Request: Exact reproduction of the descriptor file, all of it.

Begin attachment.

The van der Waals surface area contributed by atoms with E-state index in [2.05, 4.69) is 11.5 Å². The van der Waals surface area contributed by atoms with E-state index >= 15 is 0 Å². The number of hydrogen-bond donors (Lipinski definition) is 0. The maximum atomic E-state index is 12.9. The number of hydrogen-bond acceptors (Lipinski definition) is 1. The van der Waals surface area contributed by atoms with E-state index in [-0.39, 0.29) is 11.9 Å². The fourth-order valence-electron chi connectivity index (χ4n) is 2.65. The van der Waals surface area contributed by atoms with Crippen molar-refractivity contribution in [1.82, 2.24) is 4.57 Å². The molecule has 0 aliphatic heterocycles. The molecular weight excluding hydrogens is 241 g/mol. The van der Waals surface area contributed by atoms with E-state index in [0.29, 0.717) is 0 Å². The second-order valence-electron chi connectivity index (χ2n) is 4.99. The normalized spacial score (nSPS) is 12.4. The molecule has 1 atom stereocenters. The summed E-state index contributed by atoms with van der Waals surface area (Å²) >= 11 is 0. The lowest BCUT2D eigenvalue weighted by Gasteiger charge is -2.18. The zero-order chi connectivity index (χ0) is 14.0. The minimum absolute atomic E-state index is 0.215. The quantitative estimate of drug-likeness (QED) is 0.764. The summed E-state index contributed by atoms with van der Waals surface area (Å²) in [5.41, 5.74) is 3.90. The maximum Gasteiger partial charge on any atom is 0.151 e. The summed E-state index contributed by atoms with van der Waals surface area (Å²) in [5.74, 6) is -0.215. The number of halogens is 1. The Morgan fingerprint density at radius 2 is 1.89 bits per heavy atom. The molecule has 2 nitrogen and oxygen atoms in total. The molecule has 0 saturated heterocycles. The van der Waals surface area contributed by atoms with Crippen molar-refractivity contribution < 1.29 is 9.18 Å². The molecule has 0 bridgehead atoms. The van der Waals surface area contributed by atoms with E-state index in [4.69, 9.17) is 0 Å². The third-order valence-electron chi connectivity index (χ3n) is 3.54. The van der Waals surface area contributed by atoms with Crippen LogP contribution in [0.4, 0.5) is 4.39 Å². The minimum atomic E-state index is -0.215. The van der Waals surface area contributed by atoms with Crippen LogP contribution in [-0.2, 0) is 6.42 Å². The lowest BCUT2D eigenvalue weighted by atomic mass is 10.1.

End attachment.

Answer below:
The van der Waals surface area contributed by atoms with E-state index in [2.05, 4.69) is 11.5 Å². The van der Waals surface area contributed by atoms with E-state index >= 15 is 0 Å². The number of hydrogen-bond donors (Lipinski definition) is 0. The maximum atomic E-state index is 12.9. The number of hydrogen-bond acceptors (Lipinski definition) is 1. The van der Waals surface area contributed by atoms with E-state index in [-0.39, 0.29) is 11.9 Å². The fourth-order valence-electron chi connectivity index (χ4n) is 2.65. The van der Waals surface area contributed by atoms with Crippen molar-refractivity contribution in [1.82, 2.24) is 4.57 Å². The molecule has 0 aliphatic heterocycles. The molecular weight excluding hydrogens is 241 g/mol. The van der Waals surface area contributed by atoms with E-state index in [0.29, 0.717) is 0 Å². The second-order valence-electron chi connectivity index (χ2n) is 4.99. The normalized spacial score (nSPS) is 12.4. The molecule has 1 atom stereocenters. The summed E-state index contributed by atoms with van der Waals surface area (Å²) >= 11 is 0. The lowest BCUT2D eigenvalue weighted by Gasteiger charge is -2.18. The zero-order chi connectivity index (χ0) is 14.0. The minimum absolute atomic E-state index is 0.215. The quantitative estimate of drug-likeness (QED) is 0.764. The summed E-state index contributed by atoms with van der Waals surface area (Å²) in [5.41, 5.74) is 3.90. The maximum Gasteiger partial charge on any atom is 0.151 e. The summed E-state index contributed by atoms with van der Waals surface area (Å²) in [5.74, 6) is -0.215. The number of halogens is 1. The Morgan fingerprint density at radius 2 is 1.89 bits per heavy atom. The molecule has 2 nitrogen and oxygen atoms in total. The molecule has 0 saturated heterocycles. The van der Waals surface area contributed by atoms with Crippen molar-refractivity contribution < 1.29 is 9.18 Å². The molecule has 0 bridgehead atoms. The van der Waals surface area contributed by atoms with E-state index in [4.69, 9.17) is 0 Å². The third-order valence-electron chi connectivity index (χ3n) is 3.54. The van der Waals surface area contributed by atoms with Crippen LogP contribution in [0.4, 0.5) is 4.39 Å². The minimum atomic E-state index is -0.215. The van der Waals surface area contributed by atoms with Crippen LogP contribution in [-0.2, 0) is 6.42 Å². The lowest BCUT2D eigenvalue weighted by atomic mass is 10.1.